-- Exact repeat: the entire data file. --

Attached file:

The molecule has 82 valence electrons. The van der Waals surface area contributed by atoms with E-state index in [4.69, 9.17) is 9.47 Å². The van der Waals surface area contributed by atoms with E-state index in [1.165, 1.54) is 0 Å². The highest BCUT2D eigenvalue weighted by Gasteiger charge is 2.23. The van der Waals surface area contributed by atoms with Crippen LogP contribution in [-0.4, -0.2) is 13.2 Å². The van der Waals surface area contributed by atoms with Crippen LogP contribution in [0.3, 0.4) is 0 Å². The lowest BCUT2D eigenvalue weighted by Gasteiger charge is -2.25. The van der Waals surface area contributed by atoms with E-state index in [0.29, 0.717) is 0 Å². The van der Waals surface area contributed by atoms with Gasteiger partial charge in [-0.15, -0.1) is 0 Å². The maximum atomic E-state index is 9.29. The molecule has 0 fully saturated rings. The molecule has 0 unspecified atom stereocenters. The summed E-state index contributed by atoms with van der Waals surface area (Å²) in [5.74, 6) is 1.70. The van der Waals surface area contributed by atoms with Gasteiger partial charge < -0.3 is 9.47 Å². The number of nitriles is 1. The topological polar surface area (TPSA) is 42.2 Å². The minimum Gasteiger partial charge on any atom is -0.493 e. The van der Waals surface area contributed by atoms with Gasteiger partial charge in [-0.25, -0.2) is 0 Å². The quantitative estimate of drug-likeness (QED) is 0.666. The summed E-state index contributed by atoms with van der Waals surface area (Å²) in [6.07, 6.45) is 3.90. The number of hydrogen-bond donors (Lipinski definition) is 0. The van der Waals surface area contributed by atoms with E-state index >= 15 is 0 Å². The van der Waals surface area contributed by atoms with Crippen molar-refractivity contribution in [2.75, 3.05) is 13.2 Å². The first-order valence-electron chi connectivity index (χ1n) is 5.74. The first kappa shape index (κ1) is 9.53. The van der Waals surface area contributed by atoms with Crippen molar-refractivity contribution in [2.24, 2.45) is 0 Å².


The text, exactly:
The molecule has 82 valence electrons. The van der Waals surface area contributed by atoms with E-state index in [4.69, 9.17) is 9.47 Å². The van der Waals surface area contributed by atoms with E-state index in [1.165, 1.54) is 0 Å². The highest BCUT2D eigenvalue weighted by Gasteiger charge is 2.23. The van der Waals surface area contributed by atoms with Crippen LogP contribution in [-0.4, -0.2) is 13.2 Å². The van der Waals surface area contributed by atoms with Crippen LogP contribution in [0.3, 0.4) is 0 Å². The lowest BCUT2D eigenvalue weighted by Gasteiger charge is -2.25. The van der Waals surface area contributed by atoms with E-state index in [0.29, 0.717) is 0 Å². The van der Waals surface area contributed by atoms with Gasteiger partial charge in [-0.15, -0.1) is 0 Å². The maximum atomic E-state index is 9.29. The molecule has 0 fully saturated rings. The molecule has 0 unspecified atom stereocenters. The summed E-state index contributed by atoms with van der Waals surface area (Å²) in [5.74, 6) is 1.70. The van der Waals surface area contributed by atoms with Gasteiger partial charge < -0.3 is 9.47 Å². The number of nitriles is 1. The topological polar surface area (TPSA) is 42.2 Å². The minimum Gasteiger partial charge on any atom is -0.493 e. The van der Waals surface area contributed by atoms with Gasteiger partial charge in [-0.25, -0.2) is 0 Å². The quantitative estimate of drug-likeness (QED) is 0.666. The summed E-state index contributed by atoms with van der Waals surface area (Å²) in [6.07, 6.45) is 3.90. The number of hydrogen-bond donors (Lipinski definition) is 0. The van der Waals surface area contributed by atoms with E-state index >= 15 is 0 Å². The van der Waals surface area contributed by atoms with Crippen molar-refractivity contribution in [2.75, 3.05) is 13.2 Å². The first-order valence-electron chi connectivity index (χ1n) is 5.74. The first kappa shape index (κ1) is 9.53. The van der Waals surface area contributed by atoms with Crippen molar-refractivity contribution in [2.24, 2.45) is 0 Å².